It seems that by the late '30s, Frank and Van de Kamp changed design course, as we've just seen with the Atwater Village Van de Kamp drive-in by Wayne McAllister. And it turns out that the restaurateurs' contemporary turn included the design of their next venture:

la.eater.com

Who knew that there's an Harry Oliver fan page?
http://www.klaxo.net/hofc/harry.htm

More pictures of the Tam here:
http://www.lawrysonline.com/tam-osha...niversary.aspx
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  #6814  
Old Posted Mar 12, 2012, 11:21 PM
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Quote:
Originally Posted by 3940dxer View Post
All I have is this old shot of Fletcher and San Fernando Road (looking west) from 1936. Not really what you had in mind, but maybe it will be of interest.



http://www.lapl.org/
I had no idea Fletcher was State Route 2. I love the old format road signs....


OldCal02b by Westcork, on Flickr
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  #6815  
Old Posted Mar 12, 2012, 11:30 PM
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Good eye Westcork. Also notice the Union Air Terminal sign at the intersection.
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  #6816  
Old Posted Mar 12, 2012, 11:42 PM
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A couple color photographs of Muscle Beach from the 1950s.



http://www.flickr.com/photos/5035369...4847/lightbox/

above: Notice the two young boys in red trunks holding up the girl. It's cute that they're mimicking the adults.








http://www.portauthorityandco.com/20...ntestants.html
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  #6817  
Old Posted Mar 12, 2012, 11:50 PM
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Here's an enormous photo of Muscle Beach/Venice Beach in 1947.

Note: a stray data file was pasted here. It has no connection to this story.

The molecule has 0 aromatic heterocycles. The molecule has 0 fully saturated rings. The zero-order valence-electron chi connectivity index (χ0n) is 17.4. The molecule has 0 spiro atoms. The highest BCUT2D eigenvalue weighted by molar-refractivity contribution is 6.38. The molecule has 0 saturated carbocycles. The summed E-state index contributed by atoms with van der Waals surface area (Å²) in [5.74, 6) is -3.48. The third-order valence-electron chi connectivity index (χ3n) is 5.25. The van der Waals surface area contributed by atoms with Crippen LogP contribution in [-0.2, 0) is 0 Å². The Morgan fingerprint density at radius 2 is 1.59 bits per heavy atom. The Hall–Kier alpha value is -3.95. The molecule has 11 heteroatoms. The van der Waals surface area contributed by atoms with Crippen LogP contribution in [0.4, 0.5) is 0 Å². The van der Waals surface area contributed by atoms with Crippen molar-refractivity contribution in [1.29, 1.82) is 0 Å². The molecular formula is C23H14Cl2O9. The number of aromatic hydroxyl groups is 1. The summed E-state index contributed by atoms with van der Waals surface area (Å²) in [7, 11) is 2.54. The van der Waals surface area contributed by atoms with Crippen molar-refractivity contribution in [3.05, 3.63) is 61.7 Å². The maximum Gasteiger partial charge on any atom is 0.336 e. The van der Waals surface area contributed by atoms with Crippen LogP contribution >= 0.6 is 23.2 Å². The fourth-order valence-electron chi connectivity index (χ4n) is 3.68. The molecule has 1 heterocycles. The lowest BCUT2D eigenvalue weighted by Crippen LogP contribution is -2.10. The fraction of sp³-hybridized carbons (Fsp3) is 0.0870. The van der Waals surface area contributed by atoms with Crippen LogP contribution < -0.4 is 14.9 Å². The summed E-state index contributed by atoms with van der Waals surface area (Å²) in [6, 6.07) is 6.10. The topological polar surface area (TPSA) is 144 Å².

http://macrochef.files.wordpress.com...nd-r1-e054.jpg

above: There's a good trick going on in front of the middle tan awning (pan right----> )
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  #6818  
Old Posted Mar 13, 2012, 1:43 AM
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Manitoba Museum of Finds Art
The Ambassador, with a '53 Mercury Monterey in Yosemite Yellow
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  #6819  
Old Posted Mar 13, 2012, 3:46 AM
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Originally Posted by Los Angeles View Post
I miss the green and white light atop that tower dearly. I grew up on Orange Drive just below Wilshire and saw it from my bedroom every night. It is still there citywatch!!! Just hidden by that gawd awful SAMSUNG sign :/

:::edit::: On a relook of the pics I posted, it seems to me that the tower must be gone It would be poking above that ugly Samsung sign if it were still there me thinks :/ Drag!
I wish it had been hidden by that sign! But as you can tell by the pic below, the beacon tower definitely rose way above the level of whatever sign might be attached below it. My last memory of the light tower was seeing its revolving beacon from the samo fwy as I was driving east towards DT. That obviously occurred some time ago. I always liked seeing that light at night, as sort of a "hello" to passers by.


LAPL

the beacon wasn't original to the bldg, but to me it made the wilson look more complete & lofty. I have a hunch it was removed to make the bldg less top heavy in an earthquake. I read several months ago that the old hall of justice bldg in the civic ctr, which is finally being renovated, contained lots of steel on one of its upper floors, used for the jail cells. They were torn out so the bldg wouldn't wobble as much from all the steel during a quake.

I did another google search on the bldg at Wilshire & La Brea & suddenly discovered it had been mentioned----naturally-----awhile back in this very thread. I now realize there have been at least 2 earlier versions of the sign, the first one in 1991 to promote a japanese beer, & more recently two different versions of signs for samsung.

Gaylordwilshire's post from 12-4-10
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  #6820  
Old Posted Mar 13, 2012, 6:17 AM
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You can see the Mutual of Omaha revolving beacon in this clip at 2:21.


http://www.youtube.com/watch?v=i0lEosbR-Vg (watch 'full screen')


Highlights in this video from 1966 are a revolving Van de Kamp windmill....numerous theaters (a total of three), the Carnation sign changing from bright red to blue (at 1:00)....and towards the end a wonderful Cadillac sign spelling out 'Cadillac' in cursive.


When I lived at Cochran & Wilshire in the 1980s Wilshire was completely dead in the evenings (reminiscent of downtown L.A.). This video shows a very vibrant Wilshire Boulevard with restaurants and theaters.


___

Last edited by ethereal_reality; Mar 14, 2012 at 2:59 AM.